for an Academy was originally proposed to be on a site inside a nature
conservancy reserve, but the architect convinced the client to use an adjacent
abandoned quarry which is outside the reserve. The basic philosophy was that
the building would use the parts of nature which have been injured in the past,
instead of adding a new intervention on virgin land. Encompassing an academy that
provides educational programmes on environment and features a high-end
restaurant and craft, the Academy follows a quarry cliff cut-line, creating a
linear addition of constructed stone to the bedrock. Arrival is via a stone
bridge spanning 30 metres and the longest in Jordan to the mid-point between
the restaurant and the Academy. The massive southern facade consists of very
small windows with giant vertical blade-like stone cracks shearing into zero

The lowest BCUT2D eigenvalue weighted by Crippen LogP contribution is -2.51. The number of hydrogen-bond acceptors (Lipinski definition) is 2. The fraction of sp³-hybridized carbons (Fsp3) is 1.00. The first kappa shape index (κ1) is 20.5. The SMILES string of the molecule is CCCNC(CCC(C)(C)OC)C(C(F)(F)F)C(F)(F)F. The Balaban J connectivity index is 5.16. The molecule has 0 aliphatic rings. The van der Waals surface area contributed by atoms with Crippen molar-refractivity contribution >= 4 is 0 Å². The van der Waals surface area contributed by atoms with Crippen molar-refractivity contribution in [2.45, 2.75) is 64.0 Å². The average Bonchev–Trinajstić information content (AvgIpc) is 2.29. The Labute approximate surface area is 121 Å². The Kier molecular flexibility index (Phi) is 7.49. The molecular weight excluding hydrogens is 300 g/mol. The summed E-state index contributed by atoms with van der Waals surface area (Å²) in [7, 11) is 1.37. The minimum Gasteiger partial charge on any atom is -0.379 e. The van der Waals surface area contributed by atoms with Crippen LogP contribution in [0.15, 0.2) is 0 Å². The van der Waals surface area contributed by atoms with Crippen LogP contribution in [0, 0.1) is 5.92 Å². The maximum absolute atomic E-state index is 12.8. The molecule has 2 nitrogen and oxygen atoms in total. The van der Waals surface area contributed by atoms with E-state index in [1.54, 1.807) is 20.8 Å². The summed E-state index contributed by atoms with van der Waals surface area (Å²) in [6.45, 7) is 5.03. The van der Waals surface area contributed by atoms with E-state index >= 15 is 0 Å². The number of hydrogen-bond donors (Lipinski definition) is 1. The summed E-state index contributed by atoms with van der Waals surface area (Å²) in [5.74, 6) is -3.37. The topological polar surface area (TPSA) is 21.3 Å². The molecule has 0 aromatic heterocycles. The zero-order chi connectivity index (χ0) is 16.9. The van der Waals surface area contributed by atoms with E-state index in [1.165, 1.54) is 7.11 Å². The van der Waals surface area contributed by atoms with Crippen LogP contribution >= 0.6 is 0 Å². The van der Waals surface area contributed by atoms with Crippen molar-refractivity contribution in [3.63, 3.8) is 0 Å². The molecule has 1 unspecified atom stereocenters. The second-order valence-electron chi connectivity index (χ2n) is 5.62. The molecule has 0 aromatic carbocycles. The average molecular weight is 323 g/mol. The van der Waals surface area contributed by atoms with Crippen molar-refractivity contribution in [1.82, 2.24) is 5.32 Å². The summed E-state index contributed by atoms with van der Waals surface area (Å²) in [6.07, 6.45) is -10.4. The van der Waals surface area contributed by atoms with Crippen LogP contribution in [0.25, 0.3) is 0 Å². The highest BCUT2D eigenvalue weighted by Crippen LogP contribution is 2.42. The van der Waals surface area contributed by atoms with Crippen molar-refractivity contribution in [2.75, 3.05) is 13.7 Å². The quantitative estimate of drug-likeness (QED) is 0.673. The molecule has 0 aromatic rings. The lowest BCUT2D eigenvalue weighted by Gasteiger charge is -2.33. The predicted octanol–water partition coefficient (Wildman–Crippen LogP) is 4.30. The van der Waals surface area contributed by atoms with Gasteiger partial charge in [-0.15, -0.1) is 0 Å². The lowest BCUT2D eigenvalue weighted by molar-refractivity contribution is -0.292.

width.Corridors are defined by a crack in the ceiling that lets natural
sunlight in. On the opposite side, the Academy touches the forest.. The project
illustrates how to use abandoned quarries that are found in the surrounding
mountains in large numbers of 100 or more.
Royal Academy for Nature Conservation Panels. Courtesy of Architect. Geneva: Aga Khan Award for Architecture, 2016.
Presentation panels are drawings, images, and text graphically prepared by the architect and submitted to the Aga Khan Award for Architecture during the later round of the Award cycle. The portfolios are kept in the Aga Khan Trust for Culture Library for consultation purposes.